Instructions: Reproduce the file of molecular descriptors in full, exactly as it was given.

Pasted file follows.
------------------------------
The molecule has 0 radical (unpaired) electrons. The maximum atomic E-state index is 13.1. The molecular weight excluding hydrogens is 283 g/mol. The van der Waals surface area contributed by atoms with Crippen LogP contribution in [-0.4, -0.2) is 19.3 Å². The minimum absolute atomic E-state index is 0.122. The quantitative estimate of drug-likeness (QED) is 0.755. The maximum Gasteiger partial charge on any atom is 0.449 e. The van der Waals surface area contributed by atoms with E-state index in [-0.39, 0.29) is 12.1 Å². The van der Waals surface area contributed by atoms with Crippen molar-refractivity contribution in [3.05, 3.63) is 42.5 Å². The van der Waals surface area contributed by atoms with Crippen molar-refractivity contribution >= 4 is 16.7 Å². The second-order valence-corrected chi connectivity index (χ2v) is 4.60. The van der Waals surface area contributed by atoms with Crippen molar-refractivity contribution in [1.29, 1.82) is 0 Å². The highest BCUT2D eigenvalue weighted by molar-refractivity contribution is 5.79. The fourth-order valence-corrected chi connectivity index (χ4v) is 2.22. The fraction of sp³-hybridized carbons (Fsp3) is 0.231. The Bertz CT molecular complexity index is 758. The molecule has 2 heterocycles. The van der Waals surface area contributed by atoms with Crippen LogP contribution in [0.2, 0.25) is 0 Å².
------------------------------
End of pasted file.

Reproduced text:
The molecule has 0 radical (unpaired) electrons. The maximum atomic E-state index is 13.1. The molecular weight excluding hydrogens is 283 g/mol. The van der Waals surface area contributed by atoms with Crippen LogP contribution in [-0.4, -0.2) is 19.3 Å². The minimum absolute atomic E-state index is 0.122. The quantitative estimate of drug-likeness (QED) is 0.755. The maximum Gasteiger partial charge on any atom is 0.449 e. The van der Waals surface area contributed by atoms with E-state index in [-0.39, 0.29) is 12.1 Å². The van der Waals surface area contributed by atoms with Crippen molar-refractivity contribution in [3.05, 3.63) is 42.5 Å². The van der Waals surface area contributed by atoms with Crippen molar-refractivity contribution >= 4 is 16.7 Å². The second-order valence-corrected chi connectivity index (χ2v) is 4.60. The van der Waals surface area contributed by atoms with Crippen molar-refractivity contribution in [1.29, 1.82) is 0 Å². The highest BCUT2D eigenvalue weighted by molar-refractivity contribution is 5.79. The fourth-order valence-corrected chi connectivity index (χ4v) is 2.22. The fraction of sp³-hybridized carbons (Fsp3) is 0.231. The Bertz CT molecular complexity index is 758. The molecule has 2 heterocycles. The van der Waals surface area contributed by atoms with Crippen LogP contribution in [0.2, 0.25) is 0 Å².